A few posts ago I wrote about Interval training, particularly HIIT – high intensity interval training and why it is the best exercise protocol to use to lose fat – and it is.
Especially when you combine it with some form of resistance (ie strength) training. Thing is combining HIIT with strength training is VERY intense and can lead to burn out very quickly if you are properly familiar with how to use them correctly.
So what do you do if you can’y do HIIT everyday?
As you know if you have been a regular reader – you can’t out run or out lift a bad diet. But you can recondition your metabolism through a variety of means.
My choice is to keep eating the right way (low processed carbs, high protein, high fruit & vegetable intake) and to use strength training when I want either a break from HIIT or just as an alternative.
Resistance / Strength training, involves using weights, bands, kettlebells, body weight, weighted vests or other forms of resistance to force your body to move differently and work harder than it does in everyday life.
By working differently from our everyday activity and challenging our bodies at the same time we can increase our metabolic rate.
Going for a run, performing a HIIT session or doing a strength training workout and the way they affect your metabolic rate is quite different.Previously we have seen that HIIT (Interval) training has the greatest efffect on overal metabolism.
Remember it is how long for and by how much any activity boosts your metabolism that really has an impact on your ability to lose body fat when your diet is under control.
Let’s talk about the components of our metabolism:
First we have our resting metabolic rate, or RMR. This is the energy needed (counted in calories or kilojoules) to keep our bodies alive – our heart beating, our lungs breathing, etc.This is the ‘lying on the couch & not doing anything’ measurement.
Our RMR makes up about 60 to 80 percent of our total metabolic rate, so the more we can boost this the more fat we will be burning. To raise our RMR we need to recondition and boost our overall metabolism. Increasing physical activity, especially by using HIIT & strength training can directly change RMR.
Next there is the Thermic Effect of Activity, or TEA. Basically this is a measurement of how many calories are burnt by our bodies through movement. This includes walking, mowing the lawn, bringing in the groceries and so on. So your TEA is higher on the days you play touch football than the ones where you watch DVDs all day because it covers all of the activities that we engage in every day to live our lives. .
The more active you are, the more your total metabolic rate increases.
Third, we have the Thermic Effect of Food, or TEF. This is the amount of energy that your body expends to consume and digest food and then put the nuturients in the food to use to create more energy, repair the body etc. As you know you can increase your metabolism simply my eating more protein, more fibrous fruit & vegetables and less processed carbs & fat. Why? Because protein & fibrous fruit & vegetables can use up to 22% more energy to process than processed crap. As for fat – our bodies are the utimate fat storage devices so fat processing (&storage) requires virtually no energy at all.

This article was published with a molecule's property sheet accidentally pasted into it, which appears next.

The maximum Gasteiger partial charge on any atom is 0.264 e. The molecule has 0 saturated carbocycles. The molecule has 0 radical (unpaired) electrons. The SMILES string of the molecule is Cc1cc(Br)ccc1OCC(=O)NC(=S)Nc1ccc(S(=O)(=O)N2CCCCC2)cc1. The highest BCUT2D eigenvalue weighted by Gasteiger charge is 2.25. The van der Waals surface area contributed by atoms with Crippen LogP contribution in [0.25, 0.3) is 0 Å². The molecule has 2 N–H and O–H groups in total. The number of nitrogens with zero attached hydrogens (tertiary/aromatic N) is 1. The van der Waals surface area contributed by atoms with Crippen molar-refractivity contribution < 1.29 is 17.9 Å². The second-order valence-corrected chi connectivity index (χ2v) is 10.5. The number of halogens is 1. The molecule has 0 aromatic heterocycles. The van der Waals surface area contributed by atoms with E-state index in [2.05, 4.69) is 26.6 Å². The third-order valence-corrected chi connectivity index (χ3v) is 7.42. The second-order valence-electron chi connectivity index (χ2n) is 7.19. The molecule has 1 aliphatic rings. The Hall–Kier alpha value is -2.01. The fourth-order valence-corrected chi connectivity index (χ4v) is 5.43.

So we can view our metabolism as the total number of calories (or kilojoules) our bodies use each day for each metabolic component.
This total energy expenditure can be derived by using this simple formula: (TEE) = RMR + TEA + TEF.
Because we are all different the enrgy used by each metabolic component is different for each person, resulting in unique metabolic rates.
But why Strength Training?
Strength training increases our TEE by elevating the amount of calories expended in activity (TEA). The harder you strength train, the greater the amount of calories you burn through exercise. This in turn leads to the creation of more lean tissue (which is more metabolically active) which burns more calories at rest.
So strength training not only raises your TEA but also your RMR. Next to HIIT it is the best way to do this.
In turn, if you keep eating clean and also watch that your calorie / kilojoule intake does not exceed your TEE then you will lose body fat.
If you conduct your training session with intensity then they all – strength training , HIIT or running – will increase your energy expenditure both at the time of activity, and for a few hours afterwards. This elevation of your RMR that follows on in the hours after exercise is often called the ‘Afterburn’ and for fat loss it is essential. It can also only be gained by either using a HIIT protocol or through strength training.
By using multiple sets of a challenging weight, scientists have shown that the energy expended afterwards, known as EPOC (excess post-exercise oxygen consumption) can be elevated for 24-36 hours.
Strength training can boost your metabolism, but it has to be more challenging than activities you do every day. two or three pound dumbells won’t make much of a difference if the groceries you carry or the child you hug weigh more than this. The key to an elevated metabolism is to challenge your existing strength boundaries.
Otherwise your body won’t get the challenge it needs to build muscle, lose fat and look better in your clothes – or out of them….and that’s what we’re all looking for, isn’t it?